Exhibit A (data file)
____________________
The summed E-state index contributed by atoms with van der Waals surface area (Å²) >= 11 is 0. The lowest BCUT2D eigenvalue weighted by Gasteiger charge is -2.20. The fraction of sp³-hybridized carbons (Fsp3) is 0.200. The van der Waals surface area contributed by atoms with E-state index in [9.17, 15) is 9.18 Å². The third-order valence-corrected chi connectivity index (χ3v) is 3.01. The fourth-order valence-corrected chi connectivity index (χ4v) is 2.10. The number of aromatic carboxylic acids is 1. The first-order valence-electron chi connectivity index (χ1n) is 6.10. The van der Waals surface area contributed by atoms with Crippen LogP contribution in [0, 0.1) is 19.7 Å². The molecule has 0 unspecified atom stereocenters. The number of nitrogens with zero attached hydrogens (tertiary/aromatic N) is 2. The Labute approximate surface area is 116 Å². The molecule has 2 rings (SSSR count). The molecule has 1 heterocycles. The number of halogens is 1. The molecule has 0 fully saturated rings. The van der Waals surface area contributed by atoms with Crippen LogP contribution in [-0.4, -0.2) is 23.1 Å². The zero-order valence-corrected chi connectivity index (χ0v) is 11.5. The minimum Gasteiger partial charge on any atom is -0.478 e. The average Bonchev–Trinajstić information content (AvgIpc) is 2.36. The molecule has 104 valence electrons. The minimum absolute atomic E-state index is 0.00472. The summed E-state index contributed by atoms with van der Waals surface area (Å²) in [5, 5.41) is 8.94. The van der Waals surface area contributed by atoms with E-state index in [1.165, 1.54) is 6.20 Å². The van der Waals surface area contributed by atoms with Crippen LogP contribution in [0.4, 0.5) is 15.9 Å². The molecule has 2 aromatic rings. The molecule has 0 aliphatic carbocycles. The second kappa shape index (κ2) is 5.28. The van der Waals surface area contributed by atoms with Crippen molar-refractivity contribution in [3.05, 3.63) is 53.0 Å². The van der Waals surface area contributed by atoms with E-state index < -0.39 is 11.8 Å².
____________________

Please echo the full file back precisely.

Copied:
The summed E-state index contributed by atoms with van der Waals surface area (Å²) >= 11 is 0. The lowest BCUT2D eigenvalue weighted by Gasteiger charge is -2.20. The fraction of sp³-hybridized carbons (Fsp3) is 0.200. The van der Waals surface area contributed by atoms with E-state index in [9.17, 15) is 9.18 Å². The third-order valence-corrected chi connectivity index (χ3v) is 3.01. The fourth-order valence-corrected chi connectivity index (χ4v) is 2.10. The number of aromatic carboxylic acids is 1. The first-order valence-electron chi connectivity index (χ1n) is 6.10. The van der Waals surface area contributed by atoms with Crippen LogP contribution in [0, 0.1) is 19.7 Å². The molecule has 0 unspecified atom stereocenters. The number of nitrogens with zero attached hydrogens (tertiary/aromatic N) is 2. The Labute approximate surface area is 116 Å². The molecule has 2 rings (SSSR count). The molecule has 1 heterocycles. The number of halogens is 1. The molecule has 0 fully saturated rings. The van der Waals surface area contributed by atoms with Crippen LogP contribution in [-0.4, -0.2) is 23.1 Å². The zero-order valence-corrected chi connectivity index (χ0v) is 11.5. The minimum Gasteiger partial charge on any atom is -0.478 e. The average Bonchev–Trinajstić information content (AvgIpc) is 2.36. The molecule has 104 valence electrons. The minimum absolute atomic E-state index is 0.00472. The summed E-state index contributed by atoms with van der Waals surface area (Å²) in [5, 5.41) is 8.94. The van der Waals surface area contributed by atoms with E-state index in [1.165, 1.54) is 6.20 Å². The van der Waals surface area contributed by atoms with Crippen LogP contribution in [0.4, 0.5) is 15.9 Å². The molecule has 2 aromatic rings. The molecule has 0 aliphatic carbocycles. The second kappa shape index (κ2) is 5.28. The van der Waals surface area contributed by atoms with Crippen molar-refractivity contribution in [3.05, 3.63) is 53.0 Å². The van der Waals surface area contributed by atoms with E-state index < -0.39 is 11.8 Å².